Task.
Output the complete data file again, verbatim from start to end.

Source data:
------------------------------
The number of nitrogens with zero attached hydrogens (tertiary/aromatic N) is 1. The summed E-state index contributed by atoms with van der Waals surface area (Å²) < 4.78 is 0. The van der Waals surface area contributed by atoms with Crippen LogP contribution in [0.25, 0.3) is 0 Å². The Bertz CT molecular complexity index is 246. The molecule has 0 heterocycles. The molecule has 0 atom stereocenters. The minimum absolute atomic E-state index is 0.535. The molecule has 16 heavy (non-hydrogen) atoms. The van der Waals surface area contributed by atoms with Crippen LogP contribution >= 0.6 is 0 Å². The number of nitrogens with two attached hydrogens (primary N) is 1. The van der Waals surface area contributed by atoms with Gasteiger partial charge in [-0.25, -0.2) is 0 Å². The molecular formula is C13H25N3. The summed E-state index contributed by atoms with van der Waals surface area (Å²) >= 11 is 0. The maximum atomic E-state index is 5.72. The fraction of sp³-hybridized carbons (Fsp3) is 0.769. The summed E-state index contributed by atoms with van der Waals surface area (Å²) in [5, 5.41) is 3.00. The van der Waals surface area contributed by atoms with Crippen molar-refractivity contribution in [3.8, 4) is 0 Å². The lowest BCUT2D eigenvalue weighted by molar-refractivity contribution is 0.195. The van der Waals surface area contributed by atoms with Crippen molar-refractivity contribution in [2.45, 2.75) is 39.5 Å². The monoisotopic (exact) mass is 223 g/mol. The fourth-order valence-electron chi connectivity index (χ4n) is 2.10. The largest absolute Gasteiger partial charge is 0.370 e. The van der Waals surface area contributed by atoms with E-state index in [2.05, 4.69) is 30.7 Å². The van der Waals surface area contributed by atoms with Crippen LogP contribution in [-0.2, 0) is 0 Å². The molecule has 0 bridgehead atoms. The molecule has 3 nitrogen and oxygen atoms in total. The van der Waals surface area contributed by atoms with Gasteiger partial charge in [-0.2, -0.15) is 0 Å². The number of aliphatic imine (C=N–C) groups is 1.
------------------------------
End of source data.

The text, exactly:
The number of nitrogens with zero attached hydrogens (tertiary/aromatic N) is 1. The summed E-state index contributed by atoms with van der Waals surface area (Å²) < 4.78 is 0. The van der Waals surface area contributed by atoms with Crippen LogP contribution in [0.25, 0.3) is 0 Å². The Bertz CT molecular complexity index is 246. The molecule has 0 heterocycles. The molecule has 0 atom stereocenters. The minimum absolute atomic E-state index is 0.535. The molecule has 16 heavy (non-hydrogen) atoms. The van der Waals surface area contributed by atoms with Crippen LogP contribution >= 0.6 is 0 Å². The number of nitrogens with two attached hydrogens (primary N) is 1. The van der Waals surface area contributed by atoms with Gasteiger partial charge in [-0.25, -0.2) is 0 Å². The molecular formula is C13H25N3. The summed E-state index contributed by atoms with van der Waals surface area (Å²) >= 11 is 0. The maximum atomic E-state index is 5.72. The fraction of sp³-hybridized carbons (Fsp3) is 0.769. The summed E-state index contributed by atoms with van der Waals surface area (Å²) in [5, 5.41) is 3.00. The van der Waals surface area contributed by atoms with Crippen molar-refractivity contribution in [3.8, 4) is 0 Å². The lowest BCUT2D eigenvalue weighted by molar-refractivity contribution is 0.195. The van der Waals surface area contributed by atoms with Crippen molar-refractivity contribution in [2.45, 2.75) is 39.5 Å². The monoisotopic (exact) mass is 223 g/mol. The fourth-order valence-electron chi connectivity index (χ4n) is 2.10. The largest absolute Gasteiger partial charge is 0.370 e. The van der Waals surface area contributed by atoms with E-state index in [2.05, 4.69) is 30.7 Å². The van der Waals surface area contributed by atoms with Crippen LogP contribution in [-0.2, 0) is 0 Å². The molecule has 0 bridgehead atoms. The molecule has 3 nitrogen and oxygen atoms in total. The van der Waals surface area contributed by atoms with Gasteiger partial charge in [-0.2, -0.15) is 0 Å². The number of aliphatic imine (C=N–C) groups is 1.